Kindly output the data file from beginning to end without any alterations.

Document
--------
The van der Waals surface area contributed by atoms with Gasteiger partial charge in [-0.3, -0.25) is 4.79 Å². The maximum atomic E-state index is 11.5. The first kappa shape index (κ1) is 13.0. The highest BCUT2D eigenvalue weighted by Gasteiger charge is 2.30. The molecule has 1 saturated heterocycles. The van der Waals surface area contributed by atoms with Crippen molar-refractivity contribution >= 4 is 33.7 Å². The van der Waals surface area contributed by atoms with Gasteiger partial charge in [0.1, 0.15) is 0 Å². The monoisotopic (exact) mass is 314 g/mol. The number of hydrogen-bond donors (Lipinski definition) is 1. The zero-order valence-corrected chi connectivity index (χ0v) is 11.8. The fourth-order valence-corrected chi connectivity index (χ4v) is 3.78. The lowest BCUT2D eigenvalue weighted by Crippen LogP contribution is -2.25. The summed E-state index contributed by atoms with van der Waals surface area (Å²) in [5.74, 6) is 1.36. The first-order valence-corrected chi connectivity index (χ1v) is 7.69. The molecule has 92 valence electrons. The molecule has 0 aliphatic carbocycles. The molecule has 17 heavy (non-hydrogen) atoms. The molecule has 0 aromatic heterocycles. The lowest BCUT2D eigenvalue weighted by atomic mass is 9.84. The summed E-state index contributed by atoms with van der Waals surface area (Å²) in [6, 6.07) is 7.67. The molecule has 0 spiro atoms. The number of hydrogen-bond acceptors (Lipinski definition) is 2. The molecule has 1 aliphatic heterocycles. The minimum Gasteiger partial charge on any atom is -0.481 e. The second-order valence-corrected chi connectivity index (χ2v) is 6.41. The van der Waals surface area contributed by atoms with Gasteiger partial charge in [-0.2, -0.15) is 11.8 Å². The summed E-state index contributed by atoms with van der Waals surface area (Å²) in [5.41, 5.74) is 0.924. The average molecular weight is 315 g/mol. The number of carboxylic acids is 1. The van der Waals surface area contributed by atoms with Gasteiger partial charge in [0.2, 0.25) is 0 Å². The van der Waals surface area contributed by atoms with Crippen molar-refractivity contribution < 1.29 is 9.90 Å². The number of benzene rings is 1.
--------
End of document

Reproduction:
The van der Waals surface area contributed by atoms with Gasteiger partial charge in [-0.3, -0.25) is 4.79 Å². The maximum atomic E-state index is 11.5. The first kappa shape index (κ1) is 13.0. The highest BCUT2D eigenvalue weighted by Gasteiger charge is 2.30. The molecule has 1 saturated heterocycles. The van der Waals surface area contributed by atoms with Crippen molar-refractivity contribution >= 4 is 33.7 Å². The van der Waals surface area contributed by atoms with Gasteiger partial charge in [0.1, 0.15) is 0 Å². The monoisotopic (exact) mass is 314 g/mol. The number of hydrogen-bond donors (Lipinski definition) is 1. The zero-order valence-corrected chi connectivity index (χ0v) is 11.8. The fourth-order valence-corrected chi connectivity index (χ4v) is 3.78. The lowest BCUT2D eigenvalue weighted by Crippen LogP contribution is -2.25. The summed E-state index contributed by atoms with van der Waals surface area (Å²) in [5.74, 6) is 1.36. The first-order valence-corrected chi connectivity index (χ1v) is 7.69. The molecule has 92 valence electrons. The molecule has 0 aliphatic carbocycles. The molecule has 17 heavy (non-hydrogen) atoms. The molecule has 0 aromatic heterocycles. The lowest BCUT2D eigenvalue weighted by atomic mass is 9.84. The summed E-state index contributed by atoms with van der Waals surface area (Å²) in [6, 6.07) is 7.67. The molecule has 0 spiro atoms. The number of hydrogen-bond acceptors (Lipinski definition) is 2. The molecule has 1 aliphatic heterocycles. The minimum Gasteiger partial charge on any atom is -0.481 e. The second-order valence-corrected chi connectivity index (χ2v) is 6.41. The van der Waals surface area contributed by atoms with Gasteiger partial charge in [-0.2, -0.15) is 11.8 Å². The summed E-state index contributed by atoms with van der Waals surface area (Å²) in [5.41, 5.74) is 0.924. The average molecular weight is 315 g/mol. The number of carboxylic acids is 1. The van der Waals surface area contributed by atoms with Gasteiger partial charge in [0.2, 0.25) is 0 Å². The van der Waals surface area contributed by atoms with Crippen molar-refractivity contribution < 1.29 is 9.90 Å². The number of benzene rings is 1.